Some studies have shown a reduction in scouring and improvement in growth (Abe et al., 1995; Heinrichs et al., 2003), while other studies have shown no benefits to including either prebiotics or probiotics in milk for calves (Morrill et al., 1995; Hill et al., 2008). The lack of a clear effect in calves is likely due to many factors such as environment, age of the calf, rearing techniques, etc., which require additional investigation.

Fermentation products

Liquid feeding strategies have become popular to deliver some of these gut health products to the calf during the critical first two weeks of life when the calf does not eat much dry feed. Recent research sponsored by Diamond V used this approach to deliver a new nutritional health product called SmartCare® to newborn calves. This product is composed of unique bioactive metabolite compounds produced during fermentation of Saccharomyces cerevisiae. A study with this product in the milk replacer and Original XPC™ in the starter ration was conducted by Iowa State University with pre-weaned dairy calves inoculated with live Salmonella bacteria (Brewer et al., 2014).

A second study conducted by researchers at Texas Tech University and the USDA ARS validated the Iowa State results and provided additional data on calf starter intake, average daily gain, and feed efficiency when Salmonella challenged calves were fed these products compared to a placebo control group (Harris et al., 2015 [in press]).

Research-supported options and a higher plane of nutrition

When following a liquid feeding strategy to support calf health and productivity in the first two weeks after birth, there are many options. Not all probiotics, prebiotics, hyper-immunized egg proteins, or fermentation products perform alike. As a rule, those based on peer-reviewed controlled research are more likely to achieve predicted outcomes.

After the first two weeks, the calf’s risk of gastrointestinal diseases decreases dramatically. Also, the calf’s plane of nutrition, achieved during the first two weeks and for the remainder of the pre-weaning period, has effects on the calf’s immune responses. These effects extend into the immediate post-weaning period (Ballou, 2012; Hanson, 2012). A recent meta-analysis suggests that higher planes of calf nutrition positively impact the long-term productivity of the heifer and cow (Soberon and Van Amburgh, 2013).

Developing new feeding strategies to support immune function in the newborn calf is an exciting area for research requiring more studies. These strategies can help optimize health and growth during the critical first two weeks and support long-term productivity in the heifer and cow.

References

  • Abe, F., N. Ishibashi, and S. Shimamura. 1995. Effect of administration of Bifidobacteria and Lactic Acid Bacteria to newborn calves and piglets. J. Dairy Sci. 78:2838-2848.
  • Brewer, M.T., K. L. Anderson, I. Yoon, and M. Scott. 2014. Amelioration of salmonellosis in pre-weaned dairy calves fed Saccharomyces cerevisiae fermentation products in feed and milk replacer. Veterinary Microbiology 172:248-255.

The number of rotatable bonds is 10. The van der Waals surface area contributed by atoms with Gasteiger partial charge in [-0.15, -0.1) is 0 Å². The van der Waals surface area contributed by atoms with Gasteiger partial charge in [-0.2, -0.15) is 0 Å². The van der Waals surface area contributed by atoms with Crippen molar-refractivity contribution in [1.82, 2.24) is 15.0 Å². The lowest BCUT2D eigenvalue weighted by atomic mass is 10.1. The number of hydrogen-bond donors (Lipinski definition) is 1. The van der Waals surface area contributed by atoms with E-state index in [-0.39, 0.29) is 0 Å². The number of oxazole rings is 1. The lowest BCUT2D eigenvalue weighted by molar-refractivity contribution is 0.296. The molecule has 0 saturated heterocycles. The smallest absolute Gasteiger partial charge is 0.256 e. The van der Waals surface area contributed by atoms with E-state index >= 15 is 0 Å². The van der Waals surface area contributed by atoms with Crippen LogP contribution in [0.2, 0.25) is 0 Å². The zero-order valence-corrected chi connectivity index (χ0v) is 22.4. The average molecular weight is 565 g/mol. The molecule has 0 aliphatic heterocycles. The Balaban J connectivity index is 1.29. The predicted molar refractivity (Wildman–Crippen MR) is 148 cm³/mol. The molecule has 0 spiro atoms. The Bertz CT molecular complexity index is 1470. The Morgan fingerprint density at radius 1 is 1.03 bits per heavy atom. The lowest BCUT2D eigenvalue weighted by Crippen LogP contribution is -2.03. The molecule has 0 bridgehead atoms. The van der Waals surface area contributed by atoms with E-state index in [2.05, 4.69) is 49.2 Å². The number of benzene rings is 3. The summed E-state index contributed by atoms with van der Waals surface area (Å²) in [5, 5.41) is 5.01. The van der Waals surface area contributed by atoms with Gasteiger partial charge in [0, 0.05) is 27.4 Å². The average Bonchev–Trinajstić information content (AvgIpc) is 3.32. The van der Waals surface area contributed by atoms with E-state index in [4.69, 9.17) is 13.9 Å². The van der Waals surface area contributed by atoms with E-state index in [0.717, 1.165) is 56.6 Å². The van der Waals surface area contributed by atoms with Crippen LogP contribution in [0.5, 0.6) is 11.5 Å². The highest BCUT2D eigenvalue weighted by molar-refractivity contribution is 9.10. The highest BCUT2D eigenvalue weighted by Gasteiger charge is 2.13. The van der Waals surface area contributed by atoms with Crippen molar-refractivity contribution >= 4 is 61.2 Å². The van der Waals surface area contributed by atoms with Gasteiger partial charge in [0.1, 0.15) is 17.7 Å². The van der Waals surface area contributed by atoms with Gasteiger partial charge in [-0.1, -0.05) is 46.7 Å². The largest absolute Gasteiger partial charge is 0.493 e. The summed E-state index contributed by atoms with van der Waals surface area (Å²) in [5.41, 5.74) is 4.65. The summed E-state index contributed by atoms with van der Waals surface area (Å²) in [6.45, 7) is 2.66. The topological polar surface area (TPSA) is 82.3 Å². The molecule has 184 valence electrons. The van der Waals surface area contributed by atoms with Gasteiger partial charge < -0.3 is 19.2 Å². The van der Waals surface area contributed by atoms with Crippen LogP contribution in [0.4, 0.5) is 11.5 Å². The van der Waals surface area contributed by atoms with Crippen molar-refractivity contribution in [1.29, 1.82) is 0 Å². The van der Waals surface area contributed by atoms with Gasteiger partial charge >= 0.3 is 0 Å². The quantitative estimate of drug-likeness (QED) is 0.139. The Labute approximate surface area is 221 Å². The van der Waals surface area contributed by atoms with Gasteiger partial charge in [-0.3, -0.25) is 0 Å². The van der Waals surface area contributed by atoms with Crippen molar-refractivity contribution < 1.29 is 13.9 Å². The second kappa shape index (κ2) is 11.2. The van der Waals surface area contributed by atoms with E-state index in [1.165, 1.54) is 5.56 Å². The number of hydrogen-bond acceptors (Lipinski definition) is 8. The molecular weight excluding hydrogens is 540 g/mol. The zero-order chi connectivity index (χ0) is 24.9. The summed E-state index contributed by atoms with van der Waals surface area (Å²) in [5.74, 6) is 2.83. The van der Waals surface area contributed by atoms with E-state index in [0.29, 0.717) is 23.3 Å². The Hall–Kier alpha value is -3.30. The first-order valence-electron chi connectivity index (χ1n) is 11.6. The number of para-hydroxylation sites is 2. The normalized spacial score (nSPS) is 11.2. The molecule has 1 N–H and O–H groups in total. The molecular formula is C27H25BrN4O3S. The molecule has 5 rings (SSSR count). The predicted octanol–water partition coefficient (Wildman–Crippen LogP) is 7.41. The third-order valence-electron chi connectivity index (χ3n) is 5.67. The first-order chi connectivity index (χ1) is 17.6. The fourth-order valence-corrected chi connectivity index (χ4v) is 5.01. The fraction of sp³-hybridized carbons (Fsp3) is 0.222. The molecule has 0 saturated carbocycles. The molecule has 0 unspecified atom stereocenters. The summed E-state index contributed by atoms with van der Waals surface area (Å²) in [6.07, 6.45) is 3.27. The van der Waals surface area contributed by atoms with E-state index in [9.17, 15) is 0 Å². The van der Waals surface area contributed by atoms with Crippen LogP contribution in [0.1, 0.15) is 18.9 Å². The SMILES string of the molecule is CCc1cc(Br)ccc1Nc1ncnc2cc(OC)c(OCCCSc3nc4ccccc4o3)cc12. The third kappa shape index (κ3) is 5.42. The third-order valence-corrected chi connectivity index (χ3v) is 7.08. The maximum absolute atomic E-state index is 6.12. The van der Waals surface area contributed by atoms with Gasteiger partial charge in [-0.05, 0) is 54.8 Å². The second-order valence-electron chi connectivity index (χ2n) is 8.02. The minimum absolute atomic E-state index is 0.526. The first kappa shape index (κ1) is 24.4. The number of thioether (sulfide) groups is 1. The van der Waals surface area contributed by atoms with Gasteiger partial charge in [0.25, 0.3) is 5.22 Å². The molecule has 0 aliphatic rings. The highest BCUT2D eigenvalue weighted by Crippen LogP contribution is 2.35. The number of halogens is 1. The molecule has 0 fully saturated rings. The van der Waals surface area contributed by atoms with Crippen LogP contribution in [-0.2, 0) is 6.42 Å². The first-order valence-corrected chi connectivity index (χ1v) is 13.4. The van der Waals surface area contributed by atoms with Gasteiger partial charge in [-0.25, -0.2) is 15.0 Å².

• Ballou, M. A. 2011. Case Study: Effects of a blend of prebiotics, probiotics, and hyperimmune dried egg protein on the performance, health, and innate immune responses of Holstein calves. Prof. Anim. Sci. 27:262-268.
  • Ballou, M. A. 2012. Immune responses of Holstein and Jersey calves during the pre-weaning and immediate post-weaned periods when fed varying planes of milk replacer. J. Dairy Sci. 95:7319-7330.
  • Godden, S. 2013 Effects of heat-treating colostrum on colostrum characteristics and calf health. ADSA 25th Discover Conference.
  • Hanson, D.L. 2012. The influence of milk replacer plane of nutrition on the performance, innate immune responses, and pathophysiological response to a sub-clinical Salmonella typhimurium challenge. MS thesis. Texas Tech University, Lubbock, TX.
  • Heinrichs, A. J., C. M. Jones, and B. S. Heinrichs. 2003. Effects of mannan oligosaccharide or antibiotics in neonatal diets on health and growth of dairy calves. J. Dairy Sci. 86: 4064-4069.
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  • Liebler-Tenorio, E.M., Pabst, R. 2006. MALT structure and function in farm animals. Review article. Vet. Res. 37: 257-280.
  • Leech, F. B., W. D. Macrae, and D. W. Menzies. 1968. Calf wastage and husbandry in Britain. London. HMSO.
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  • National Animal Health Monitoring System. 2007. Dairy 2007: Heifer calf health and management practices on U.S. dairy operations, 2007. Ft. Collins, CO:USDA:APHIS:VS.
  • National Animal Health Monitoring System. 2011. Dairy Heifer Raiser, 2011. Ft. Collins, CO:USDA:APHIS:VS.
  • Soberon, F., and M. E. Van Amburgh. 2013. The effect of nutrient intake from milk or milk replacer of pre-weaned dairy calves on lactation yield as adults: a meta-analysis of current data. J. Anim. Sci. 91:706–712 doi:10.2527/jas2012-5834
  • Vasseur, E., Pellerin, D., de Passille, A.M., Winckler, C., Lensink, B.J., Knierim, U. and Rushen, J. 2012. Assessing the welfare of dairy calves: outcome-based measures of calf health versus input-based measures of the use of risky management practices. Animal Welfare. 21, 77-86.
  • Walker, W.L., Epperson, W.B., Wittum, T.E., Lord, L.K., Rajala-Schultz, P.J. and Lakritz, J. 2012. Characteristics of dairy calf ranches: morbidity, mortality, antibiotic use practices and biosecurity and biocontainment practices. J. Dairy Sci. 95, 2204-2214.